The “Shroppie”

What we know today as the Shropshire Union Canal system did not have this title until 1846 when various canal systems were amalgamated and run by the Shropshire Union Railways and Canals Company, later to be bought out by the London North Western Railway Company.

First to be built was the Chester Canal between Chester and Nantwich begun in 1772; twenty-one years later in 1793, the length from Ellesmere Port to Chester was added, under the supervision of engineer Thomas Telford. He master-minded this contour canal, so called because the line of the canal follows the natural contours of the land.

The Montgomeryshire Canal was begun in 1794 and went from the Newtown Basin to Ellesmere via Queenshead and Frankton; it was used primarily for the carriage of lime for agricultural use.

The current Llangollen Canal began life as the Ellesmere Canal in 1797, being constructed by the Ellesmere Canal Company under the direction of Thomas Telford. It was to be built from a connection with the Montgomery Canal at Frankton, to Whitchurch, but the difficulties of the route meant that it had only reached Tilstone Park by 1804. The problem was crossing Whixall Moss, and in order to do this the water level of the Moss had to be lowered by between 5 – 6 feet and the canal built across on a floating bed. Continued peat extraction has caused constant subsidence problems and up to the 1960s British Waterways employed a Moss gang to continuously raise the canal banks to maintain the free board; this has now been superseded by underpinning with steel piling. A branch was started towards Prees Higher Heath but by 1806 this had only got as far as Quinta Brook where lime kilns were being built. The intention had been to use it for the movement of lime again along with coal to fire the lime kilns.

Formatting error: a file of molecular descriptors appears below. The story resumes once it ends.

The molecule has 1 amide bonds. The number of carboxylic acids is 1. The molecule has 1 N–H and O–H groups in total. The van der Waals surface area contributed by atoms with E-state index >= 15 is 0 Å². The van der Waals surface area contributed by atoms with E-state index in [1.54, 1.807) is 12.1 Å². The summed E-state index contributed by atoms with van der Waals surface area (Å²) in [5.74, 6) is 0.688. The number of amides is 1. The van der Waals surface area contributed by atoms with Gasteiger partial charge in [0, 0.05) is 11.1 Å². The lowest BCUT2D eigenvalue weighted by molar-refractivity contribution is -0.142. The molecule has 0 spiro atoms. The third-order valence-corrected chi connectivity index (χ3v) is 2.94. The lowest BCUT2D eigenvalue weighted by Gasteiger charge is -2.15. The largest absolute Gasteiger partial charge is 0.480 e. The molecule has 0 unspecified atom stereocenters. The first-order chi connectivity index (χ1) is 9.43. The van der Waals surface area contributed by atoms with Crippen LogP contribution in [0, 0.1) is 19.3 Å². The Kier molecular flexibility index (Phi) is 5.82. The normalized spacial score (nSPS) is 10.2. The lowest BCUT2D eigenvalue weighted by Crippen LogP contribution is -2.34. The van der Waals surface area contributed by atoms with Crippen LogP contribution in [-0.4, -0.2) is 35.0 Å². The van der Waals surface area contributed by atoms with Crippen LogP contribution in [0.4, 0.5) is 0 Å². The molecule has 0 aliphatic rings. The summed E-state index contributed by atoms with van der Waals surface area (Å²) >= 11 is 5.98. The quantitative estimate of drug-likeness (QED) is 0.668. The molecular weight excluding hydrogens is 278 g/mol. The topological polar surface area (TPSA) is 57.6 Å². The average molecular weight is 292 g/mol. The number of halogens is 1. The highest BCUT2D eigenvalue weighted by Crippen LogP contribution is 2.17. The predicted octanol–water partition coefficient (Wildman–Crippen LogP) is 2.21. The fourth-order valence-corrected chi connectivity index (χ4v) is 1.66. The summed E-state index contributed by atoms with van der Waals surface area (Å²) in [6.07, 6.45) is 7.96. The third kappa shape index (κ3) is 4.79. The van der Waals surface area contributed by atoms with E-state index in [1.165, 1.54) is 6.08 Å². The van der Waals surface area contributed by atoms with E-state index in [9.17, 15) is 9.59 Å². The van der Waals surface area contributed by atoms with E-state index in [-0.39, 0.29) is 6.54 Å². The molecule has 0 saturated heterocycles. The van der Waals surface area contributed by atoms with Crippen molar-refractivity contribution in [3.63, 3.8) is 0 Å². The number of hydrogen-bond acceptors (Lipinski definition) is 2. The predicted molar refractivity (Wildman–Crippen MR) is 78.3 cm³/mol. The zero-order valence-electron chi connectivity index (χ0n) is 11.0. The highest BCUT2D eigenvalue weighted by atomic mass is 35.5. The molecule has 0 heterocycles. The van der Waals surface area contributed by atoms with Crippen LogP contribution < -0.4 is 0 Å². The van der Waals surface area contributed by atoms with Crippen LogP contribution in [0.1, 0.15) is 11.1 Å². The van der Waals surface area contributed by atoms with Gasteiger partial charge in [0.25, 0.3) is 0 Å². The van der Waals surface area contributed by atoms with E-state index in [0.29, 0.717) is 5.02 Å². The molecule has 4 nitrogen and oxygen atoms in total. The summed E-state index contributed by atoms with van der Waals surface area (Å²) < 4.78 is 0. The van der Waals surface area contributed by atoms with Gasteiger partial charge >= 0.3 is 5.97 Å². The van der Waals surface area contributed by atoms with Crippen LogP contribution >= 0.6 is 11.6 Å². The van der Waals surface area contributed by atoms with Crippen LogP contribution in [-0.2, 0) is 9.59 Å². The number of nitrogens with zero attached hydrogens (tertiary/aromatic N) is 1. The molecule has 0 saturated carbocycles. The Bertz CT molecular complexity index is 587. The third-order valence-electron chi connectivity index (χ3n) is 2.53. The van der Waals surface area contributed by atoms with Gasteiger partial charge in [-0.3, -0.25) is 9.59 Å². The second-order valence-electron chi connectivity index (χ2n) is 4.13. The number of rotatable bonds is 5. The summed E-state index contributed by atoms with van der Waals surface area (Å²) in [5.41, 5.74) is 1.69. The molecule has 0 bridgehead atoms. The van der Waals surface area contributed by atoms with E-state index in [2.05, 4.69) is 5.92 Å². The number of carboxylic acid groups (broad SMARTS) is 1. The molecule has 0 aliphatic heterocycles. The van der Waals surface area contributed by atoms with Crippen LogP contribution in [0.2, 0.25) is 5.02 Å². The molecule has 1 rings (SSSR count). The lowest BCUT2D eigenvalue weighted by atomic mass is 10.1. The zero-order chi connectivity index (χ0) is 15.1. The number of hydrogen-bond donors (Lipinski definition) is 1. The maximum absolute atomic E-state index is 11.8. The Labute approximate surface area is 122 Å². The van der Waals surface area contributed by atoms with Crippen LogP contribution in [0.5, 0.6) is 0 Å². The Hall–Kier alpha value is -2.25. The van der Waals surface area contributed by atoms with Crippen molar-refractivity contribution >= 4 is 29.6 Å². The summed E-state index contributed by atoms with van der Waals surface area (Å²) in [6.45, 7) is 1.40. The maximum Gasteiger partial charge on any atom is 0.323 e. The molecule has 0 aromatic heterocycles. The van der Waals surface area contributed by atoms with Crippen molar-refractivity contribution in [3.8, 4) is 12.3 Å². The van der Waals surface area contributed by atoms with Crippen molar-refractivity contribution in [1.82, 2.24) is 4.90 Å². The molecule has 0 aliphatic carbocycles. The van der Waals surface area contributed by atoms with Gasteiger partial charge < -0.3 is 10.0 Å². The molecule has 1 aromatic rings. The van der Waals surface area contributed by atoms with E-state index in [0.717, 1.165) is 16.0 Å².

An extension from Trevor to Chester was planned to link Liverpool and Bristol by canal and the construction of the Pontcysyllte Aqueduct was constructed in 1805 by Telford as part of the big scheme, but efforts to extend north from Newtown came to nothing.   The link from Tilstone to Hurleston was completed in March 1805, by which time the Middlewich Arm had been completed to connect the Chester Canal to the Trent and Mersey Canal, thus linking up canal traffic from Wales via Whixall and making the canal system profitable. In 1813 the Ellesmere and Chester Canal Companies merged and became the Ellesmere and Chester Canal Company.

Canal Network 1846

Then as the railway network grew fewer goods were transported on the canals; the Weston branch, which joins the Montgomery Canal south of Welsh Frankton was breached in 1917 and the line closed 3 years later because it was uneconomical to repair, leaving only a short length as far as Hordley in operation. The Shropshire Union Canal Society was established in 1966 and in 1987 an Act of Parliament was passed allowing for the full restoration of the Montgomery Canal to begin – the first Act for the reopening of a waterway.

In all the network of canals connected Shropshire with Staffordshire and Cheshire along with the canal system of the West Midlands at Wolverhampton and with the River Mersey and Manchester Ship Canal at Ellesmere Port making the Shropshire Union part of an important circular and rural holiday route called the Four Counties Ring. Its main line was the last trunk narrow canal route to be built in England, being completed in 1835, and was the last major civil engineering accomplishment of Thomas Telford.

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